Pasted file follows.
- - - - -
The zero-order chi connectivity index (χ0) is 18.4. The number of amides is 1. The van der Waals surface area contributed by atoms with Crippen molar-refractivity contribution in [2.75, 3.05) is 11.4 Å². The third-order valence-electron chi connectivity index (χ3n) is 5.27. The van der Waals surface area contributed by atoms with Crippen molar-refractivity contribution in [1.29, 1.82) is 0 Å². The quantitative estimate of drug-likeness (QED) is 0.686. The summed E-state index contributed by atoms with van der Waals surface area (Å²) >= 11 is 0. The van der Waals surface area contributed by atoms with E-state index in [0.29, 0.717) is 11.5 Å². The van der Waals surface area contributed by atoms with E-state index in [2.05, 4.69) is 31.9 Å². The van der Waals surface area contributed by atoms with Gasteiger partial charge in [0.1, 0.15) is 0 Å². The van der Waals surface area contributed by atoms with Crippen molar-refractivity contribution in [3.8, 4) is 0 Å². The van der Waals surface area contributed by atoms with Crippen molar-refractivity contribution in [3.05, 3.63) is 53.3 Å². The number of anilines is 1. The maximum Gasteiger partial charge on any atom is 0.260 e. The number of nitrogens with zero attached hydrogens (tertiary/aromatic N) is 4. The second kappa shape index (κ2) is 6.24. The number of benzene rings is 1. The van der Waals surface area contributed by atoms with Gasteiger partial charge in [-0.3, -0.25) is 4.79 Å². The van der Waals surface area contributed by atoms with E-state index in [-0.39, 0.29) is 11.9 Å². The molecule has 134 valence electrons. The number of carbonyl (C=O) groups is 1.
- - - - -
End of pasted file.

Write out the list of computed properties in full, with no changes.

The zero-order chi connectivity index (χ0) is 18.4. The number of amides is 1. The van der Waals surface area contributed by atoms with Crippen molar-refractivity contribution in [2.75, 3.05) is 11.4 Å². The third-order valence-electron chi connectivity index (χ3n) is 5.27. The van der Waals surface area contributed by atoms with Crippen molar-refractivity contribution in [1.29, 1.82) is 0 Å². The quantitative estimate of drug-likeness (QED) is 0.686. The summed E-state index contributed by atoms with van der Waals surface area (Å²) >= 11 is 0. The van der Waals surface area contributed by atoms with E-state index in [0.29, 0.717) is 11.5 Å². The van der Waals surface area contributed by atoms with E-state index in [2.05, 4.69) is 31.9 Å². The van der Waals surface area contributed by atoms with Gasteiger partial charge in [0.1, 0.15) is 0 Å². The van der Waals surface area contributed by atoms with Crippen molar-refractivity contribution in [3.8, 4) is 0 Å². The van der Waals surface area contributed by atoms with Crippen molar-refractivity contribution in [3.05, 3.63) is 53.3 Å². The number of anilines is 1. The maximum Gasteiger partial charge on any atom is 0.260 e. The number of nitrogens with zero attached hydrogens (tertiary/aromatic N) is 4. The second kappa shape index (κ2) is 6.24. The number of benzene rings is 1. The van der Waals surface area contributed by atoms with Gasteiger partial charge in [-0.3, -0.25) is 4.79 Å². The van der Waals surface area contributed by atoms with E-state index in [-0.39, 0.29) is 11.9 Å². The molecule has 134 valence electrons. The number of carbonyl (C=O) groups is 1.